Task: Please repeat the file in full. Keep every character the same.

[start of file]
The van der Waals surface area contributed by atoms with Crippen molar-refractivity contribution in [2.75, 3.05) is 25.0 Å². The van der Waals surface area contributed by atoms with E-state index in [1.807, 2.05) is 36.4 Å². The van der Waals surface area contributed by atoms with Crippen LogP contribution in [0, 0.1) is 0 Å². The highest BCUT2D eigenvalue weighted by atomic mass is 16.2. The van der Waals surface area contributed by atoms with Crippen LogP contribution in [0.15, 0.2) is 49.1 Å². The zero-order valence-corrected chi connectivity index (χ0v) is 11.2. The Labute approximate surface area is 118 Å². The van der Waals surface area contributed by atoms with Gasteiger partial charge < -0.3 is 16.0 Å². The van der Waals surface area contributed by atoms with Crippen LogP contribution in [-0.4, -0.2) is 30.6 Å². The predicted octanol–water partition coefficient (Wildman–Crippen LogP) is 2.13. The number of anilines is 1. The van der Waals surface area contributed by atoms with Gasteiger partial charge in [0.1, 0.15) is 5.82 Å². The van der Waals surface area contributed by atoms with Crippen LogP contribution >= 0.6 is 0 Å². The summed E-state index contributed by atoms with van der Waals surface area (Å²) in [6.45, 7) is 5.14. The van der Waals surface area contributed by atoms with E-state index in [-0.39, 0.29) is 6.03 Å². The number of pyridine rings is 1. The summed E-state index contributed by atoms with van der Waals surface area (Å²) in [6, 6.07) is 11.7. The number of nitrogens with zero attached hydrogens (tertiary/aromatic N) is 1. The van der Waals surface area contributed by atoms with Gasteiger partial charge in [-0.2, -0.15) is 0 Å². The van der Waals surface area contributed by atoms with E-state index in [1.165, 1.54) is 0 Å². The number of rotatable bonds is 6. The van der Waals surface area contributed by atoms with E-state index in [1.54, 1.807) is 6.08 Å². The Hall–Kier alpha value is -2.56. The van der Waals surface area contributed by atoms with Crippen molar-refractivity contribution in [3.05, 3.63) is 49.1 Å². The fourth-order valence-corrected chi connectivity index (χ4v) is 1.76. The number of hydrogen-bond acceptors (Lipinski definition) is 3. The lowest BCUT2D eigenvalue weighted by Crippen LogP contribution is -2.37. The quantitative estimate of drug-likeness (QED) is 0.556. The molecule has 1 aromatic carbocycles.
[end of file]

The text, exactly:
The van der Waals surface area contributed by atoms with Crippen molar-refractivity contribution in [2.75, 3.05) is 25.0 Å². The van der Waals surface area contributed by atoms with E-state index in [1.807, 2.05) is 36.4 Å². The van der Waals surface area contributed by atoms with Crippen LogP contribution in [0, 0.1) is 0 Å². The highest BCUT2D eigenvalue weighted by atomic mass is 16.2. The van der Waals surface area contributed by atoms with Crippen LogP contribution in [0.15, 0.2) is 49.1 Å². The zero-order valence-corrected chi connectivity index (χ0v) is 11.2. The Labute approximate surface area is 118 Å². The van der Waals surface area contributed by atoms with Gasteiger partial charge < -0.3 is 16.0 Å². The van der Waals surface area contributed by atoms with Crippen LogP contribution in [-0.4, -0.2) is 30.6 Å². The predicted octanol–water partition coefficient (Wildman–Crippen LogP) is 2.13. The number of anilines is 1. The van der Waals surface area contributed by atoms with Gasteiger partial charge in [0.1, 0.15) is 5.82 Å². The van der Waals surface area contributed by atoms with Crippen LogP contribution >= 0.6 is 0 Å². The summed E-state index contributed by atoms with van der Waals surface area (Å²) in [6.45, 7) is 5.14. The van der Waals surface area contributed by atoms with E-state index in [-0.39, 0.29) is 6.03 Å². The number of pyridine rings is 1. The summed E-state index contributed by atoms with van der Waals surface area (Å²) in [6, 6.07) is 11.7. The number of nitrogens with zero attached hydrogens (tertiary/aromatic N) is 1. The van der Waals surface area contributed by atoms with Gasteiger partial charge in [-0.2, -0.15) is 0 Å². The van der Waals surface area contributed by atoms with E-state index in [1.165, 1.54) is 0 Å². The number of rotatable bonds is 6. The van der Waals surface area contributed by atoms with E-state index in [1.54, 1.807) is 6.08 Å². The Hall–Kier alpha value is -2.56. The van der Waals surface area contributed by atoms with Crippen molar-refractivity contribution in [3.05, 3.63) is 49.1 Å². The fourth-order valence-corrected chi connectivity index (χ4v) is 1.76. The number of hydrogen-bond acceptors (Lipinski definition) is 3. The lowest BCUT2D eigenvalue weighted by Crippen LogP contribution is -2.37. The quantitative estimate of drug-likeness (QED) is 0.556. The molecule has 1 aromatic carbocycles.